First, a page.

Static versus dynamic publishing

Now that **Movable Type 4** has been released and leaped ahead of **WordPress**, the old discussion of static publishing versus dynamic publishing shows up again. Movable Type by default uses static publishing — it generates static HTML files with are served to the visitor — while WordPress uses dynamic publishing — all content is served directly from the database. What method is better?
As usual, the answer is: it depends…
Static publishing requires less server resources per visit, but it takes longer before updates (entries, comments and template changes) are visible. With dynamical publishing, your changes are immediately visible to your visitors, but you’ll need more power to serve those pages.
**For most bloggers it won’t make any difference**, as they hardly tweak their templates and receive few comments and visitors. However, if you like tweaking your templates, you might want to go dynamic, and popular blogs are better off going static.
But wait, I can hear you think: _there are some very popular blogs using WordPress…_ That’s right, and without exception they use some kind of caching method to lower the server stress. On the other side, Movable Type can also run in dynamic mode (which is what I use for this blog), and you can specify for each template whether it should be served statically or dynamically, allowing you to optimize your site’s performance.
_Conclusion_: for low-traffic sites, it doesn’t matter whether you publish static or dynamic. If you have many visitors you probable want to use static or hybrid publishing.

4 thoughts on “Static versus dynamic publishing”

  1. You say: “Usually the application server can handle most requests no matter how many visitors the site has, and usually you don’t see “nice URL’s” – so the content comes directly from the DB”
    That is because most application servers have a built-in caching mechanism 🙂
    Remember, an application server = web server + database server + application logic. The application logic produces the final output, but hardly ever directly from the database.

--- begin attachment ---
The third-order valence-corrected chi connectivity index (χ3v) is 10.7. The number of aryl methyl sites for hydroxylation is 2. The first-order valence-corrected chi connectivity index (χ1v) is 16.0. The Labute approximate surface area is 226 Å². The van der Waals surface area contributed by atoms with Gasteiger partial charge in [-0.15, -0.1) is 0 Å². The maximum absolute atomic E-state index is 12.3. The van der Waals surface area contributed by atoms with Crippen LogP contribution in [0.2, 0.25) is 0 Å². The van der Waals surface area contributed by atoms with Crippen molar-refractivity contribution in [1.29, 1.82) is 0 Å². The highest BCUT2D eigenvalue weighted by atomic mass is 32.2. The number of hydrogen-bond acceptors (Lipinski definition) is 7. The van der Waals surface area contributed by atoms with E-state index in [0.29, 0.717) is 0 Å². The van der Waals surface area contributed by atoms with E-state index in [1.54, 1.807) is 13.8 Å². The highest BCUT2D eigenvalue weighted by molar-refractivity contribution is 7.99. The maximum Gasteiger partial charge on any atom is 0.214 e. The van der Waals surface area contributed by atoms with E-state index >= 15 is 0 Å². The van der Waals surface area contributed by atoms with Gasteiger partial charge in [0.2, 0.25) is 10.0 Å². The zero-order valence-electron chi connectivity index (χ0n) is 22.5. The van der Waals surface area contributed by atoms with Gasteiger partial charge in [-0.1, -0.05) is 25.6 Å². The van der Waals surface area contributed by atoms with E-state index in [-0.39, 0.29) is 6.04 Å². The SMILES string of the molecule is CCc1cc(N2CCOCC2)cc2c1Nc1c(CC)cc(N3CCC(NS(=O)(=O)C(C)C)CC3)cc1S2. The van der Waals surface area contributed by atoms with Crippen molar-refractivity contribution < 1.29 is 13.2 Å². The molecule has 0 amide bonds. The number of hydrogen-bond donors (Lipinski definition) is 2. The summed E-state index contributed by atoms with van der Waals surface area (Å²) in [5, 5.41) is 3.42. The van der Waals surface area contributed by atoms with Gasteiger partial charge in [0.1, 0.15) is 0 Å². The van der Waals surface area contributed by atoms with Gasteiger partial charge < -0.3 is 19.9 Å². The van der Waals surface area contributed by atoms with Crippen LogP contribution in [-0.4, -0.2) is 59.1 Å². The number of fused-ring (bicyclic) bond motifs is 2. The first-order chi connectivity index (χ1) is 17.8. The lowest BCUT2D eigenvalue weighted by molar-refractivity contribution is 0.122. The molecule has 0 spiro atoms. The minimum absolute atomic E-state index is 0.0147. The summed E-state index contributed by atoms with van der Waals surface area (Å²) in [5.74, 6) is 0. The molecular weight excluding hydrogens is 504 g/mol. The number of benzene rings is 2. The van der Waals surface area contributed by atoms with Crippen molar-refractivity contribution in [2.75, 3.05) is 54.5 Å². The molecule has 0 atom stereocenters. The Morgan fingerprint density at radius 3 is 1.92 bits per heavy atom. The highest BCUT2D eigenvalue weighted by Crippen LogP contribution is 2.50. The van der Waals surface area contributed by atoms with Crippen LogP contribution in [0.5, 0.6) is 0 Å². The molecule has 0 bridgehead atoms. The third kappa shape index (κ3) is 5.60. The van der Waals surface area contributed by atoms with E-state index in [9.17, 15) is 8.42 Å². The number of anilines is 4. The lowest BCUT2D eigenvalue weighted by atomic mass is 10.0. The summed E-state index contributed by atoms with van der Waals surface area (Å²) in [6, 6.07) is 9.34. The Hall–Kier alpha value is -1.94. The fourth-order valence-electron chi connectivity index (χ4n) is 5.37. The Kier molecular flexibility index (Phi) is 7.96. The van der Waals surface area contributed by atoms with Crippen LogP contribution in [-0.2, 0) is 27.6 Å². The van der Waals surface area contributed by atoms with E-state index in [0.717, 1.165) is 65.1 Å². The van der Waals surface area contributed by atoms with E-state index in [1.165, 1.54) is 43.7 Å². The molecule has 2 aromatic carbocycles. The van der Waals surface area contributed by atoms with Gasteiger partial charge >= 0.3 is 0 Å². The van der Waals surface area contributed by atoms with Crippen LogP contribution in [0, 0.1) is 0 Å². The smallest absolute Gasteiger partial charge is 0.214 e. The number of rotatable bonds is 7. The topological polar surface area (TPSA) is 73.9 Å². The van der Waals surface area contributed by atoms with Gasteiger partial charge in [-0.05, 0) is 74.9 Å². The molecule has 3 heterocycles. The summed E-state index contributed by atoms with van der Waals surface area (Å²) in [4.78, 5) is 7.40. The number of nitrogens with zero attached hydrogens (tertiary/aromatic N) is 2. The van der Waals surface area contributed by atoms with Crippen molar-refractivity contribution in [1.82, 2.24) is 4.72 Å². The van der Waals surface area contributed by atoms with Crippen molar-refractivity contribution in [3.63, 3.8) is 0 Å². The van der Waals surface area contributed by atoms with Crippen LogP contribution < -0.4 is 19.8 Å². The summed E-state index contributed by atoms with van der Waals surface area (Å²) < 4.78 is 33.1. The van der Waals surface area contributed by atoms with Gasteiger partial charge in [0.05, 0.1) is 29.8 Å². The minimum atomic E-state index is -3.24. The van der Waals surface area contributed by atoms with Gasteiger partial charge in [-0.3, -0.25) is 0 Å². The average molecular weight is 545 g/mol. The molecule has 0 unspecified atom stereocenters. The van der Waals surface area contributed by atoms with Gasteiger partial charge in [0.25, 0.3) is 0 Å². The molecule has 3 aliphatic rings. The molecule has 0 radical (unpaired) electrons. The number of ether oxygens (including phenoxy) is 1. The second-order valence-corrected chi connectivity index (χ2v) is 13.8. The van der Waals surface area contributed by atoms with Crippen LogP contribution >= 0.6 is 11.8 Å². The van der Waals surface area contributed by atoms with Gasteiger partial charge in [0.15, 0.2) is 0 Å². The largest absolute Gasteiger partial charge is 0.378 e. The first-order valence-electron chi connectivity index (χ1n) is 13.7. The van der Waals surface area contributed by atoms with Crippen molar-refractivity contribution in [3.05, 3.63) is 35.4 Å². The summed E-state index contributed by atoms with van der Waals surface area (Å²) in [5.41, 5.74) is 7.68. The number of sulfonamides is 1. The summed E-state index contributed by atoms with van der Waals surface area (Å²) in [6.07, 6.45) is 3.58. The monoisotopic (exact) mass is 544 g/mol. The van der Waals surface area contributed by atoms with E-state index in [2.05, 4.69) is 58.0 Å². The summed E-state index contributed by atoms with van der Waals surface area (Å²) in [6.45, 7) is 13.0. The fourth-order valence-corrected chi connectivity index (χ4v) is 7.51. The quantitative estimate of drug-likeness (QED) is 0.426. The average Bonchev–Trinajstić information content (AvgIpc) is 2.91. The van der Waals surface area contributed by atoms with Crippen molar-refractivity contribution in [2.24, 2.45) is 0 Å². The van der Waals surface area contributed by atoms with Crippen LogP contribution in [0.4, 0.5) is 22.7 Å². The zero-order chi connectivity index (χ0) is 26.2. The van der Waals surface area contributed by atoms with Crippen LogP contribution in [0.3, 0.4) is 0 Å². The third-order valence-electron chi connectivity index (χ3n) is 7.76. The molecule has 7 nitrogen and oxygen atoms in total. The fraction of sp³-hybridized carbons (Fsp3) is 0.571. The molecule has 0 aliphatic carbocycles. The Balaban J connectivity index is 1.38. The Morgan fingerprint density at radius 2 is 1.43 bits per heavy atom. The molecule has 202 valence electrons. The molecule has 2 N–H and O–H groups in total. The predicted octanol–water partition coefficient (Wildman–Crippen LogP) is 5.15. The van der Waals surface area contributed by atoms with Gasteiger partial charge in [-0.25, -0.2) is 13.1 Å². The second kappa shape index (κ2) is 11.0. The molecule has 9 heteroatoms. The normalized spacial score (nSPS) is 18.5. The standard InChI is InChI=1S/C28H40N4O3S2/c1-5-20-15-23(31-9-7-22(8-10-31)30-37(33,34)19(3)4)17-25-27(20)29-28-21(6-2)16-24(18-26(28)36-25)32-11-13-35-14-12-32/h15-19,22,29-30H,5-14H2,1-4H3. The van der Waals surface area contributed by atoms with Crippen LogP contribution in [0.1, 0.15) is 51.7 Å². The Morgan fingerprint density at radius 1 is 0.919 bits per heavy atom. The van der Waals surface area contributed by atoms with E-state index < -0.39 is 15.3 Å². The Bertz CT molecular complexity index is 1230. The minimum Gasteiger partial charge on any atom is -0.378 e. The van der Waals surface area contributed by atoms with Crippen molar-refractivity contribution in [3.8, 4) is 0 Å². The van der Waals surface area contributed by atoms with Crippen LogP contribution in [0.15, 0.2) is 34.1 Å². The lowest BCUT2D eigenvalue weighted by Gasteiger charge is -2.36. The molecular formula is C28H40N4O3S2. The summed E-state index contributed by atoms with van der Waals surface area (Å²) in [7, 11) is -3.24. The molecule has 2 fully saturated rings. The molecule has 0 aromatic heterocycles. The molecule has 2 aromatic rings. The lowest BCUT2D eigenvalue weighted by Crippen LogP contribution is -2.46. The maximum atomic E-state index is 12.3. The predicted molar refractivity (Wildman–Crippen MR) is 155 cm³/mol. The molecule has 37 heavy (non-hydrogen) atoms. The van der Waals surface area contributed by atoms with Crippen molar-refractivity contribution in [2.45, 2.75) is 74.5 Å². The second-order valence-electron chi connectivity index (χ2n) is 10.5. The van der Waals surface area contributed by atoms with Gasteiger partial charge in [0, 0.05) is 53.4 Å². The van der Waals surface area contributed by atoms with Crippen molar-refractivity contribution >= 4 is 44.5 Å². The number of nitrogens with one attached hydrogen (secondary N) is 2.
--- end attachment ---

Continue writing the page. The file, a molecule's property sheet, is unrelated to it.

There is absolutely no relation between caching and ‘nice URLs’. The default WordPress installation does not have nice URLs, but produces output directly from the database. On the other hand, there are many, many sites which don’t have nice URLs but which present cached content.
    There is absolutely NO major site with dynamic content working without caching. eBay, Amazon, Google,… they all cache. Caching is the only way to handle big amounts of visitors without bringing the servers down.
    And yes, web standards is definitely the way to go, but unfortunately many site owners don’t care…. There are some good examples such as the sites you mentioned, but there is also way to much spaghetti code still being produced today.

  2. Jeroen, I don’t quite agree in the fact that most large websites use caching, at least not of my own experience. Usually the application server can handle most requests no matter how many visitors the site has, and usually you don’t see “nice URL’s” – so the content comes directly from the DB. Anyways, it is something to think about, the webstandards thing, because many large sites actually have changed. Look at ESPN, which has very heavy traffic, but has diminished it’s footprint regarding traffic significantly by adopting webstandards. And the new Dutch Wehkamp website (internet webstore), which even received an award for it’s webstandard approach. Here in the Netherlands we see it more and more – a new website entails in 95% of the cases a webstandard solution. Hooraay 😉

  3. Yes, I was talking about blogs, but the same principles can be applied to any web publishing platform. Yes, most large websites serve database-driven content, but as far as I know, they all follow the WordPress way and have implemented a caching mechanism, so they are in fact serving most request from static files.
    And believe me, web standards are no problem for them. They only care about one thing, and that is revenue. If their visitors have troubles shopping on the site, they will fix it, if not, they couldn’t care less about it. Web standards is a designers’ issue, as it makes work a lot easier. Customers only care about web standards as the TCO of a standards-based site is lower.

  4. Hi Jeroen,
    I assume your statement is regarding bloggers only? Because almost all large websites in the world running a true application server, serve database-driven content. For those websites traffic isn’t the problem, webstandards are more of an issue 😉

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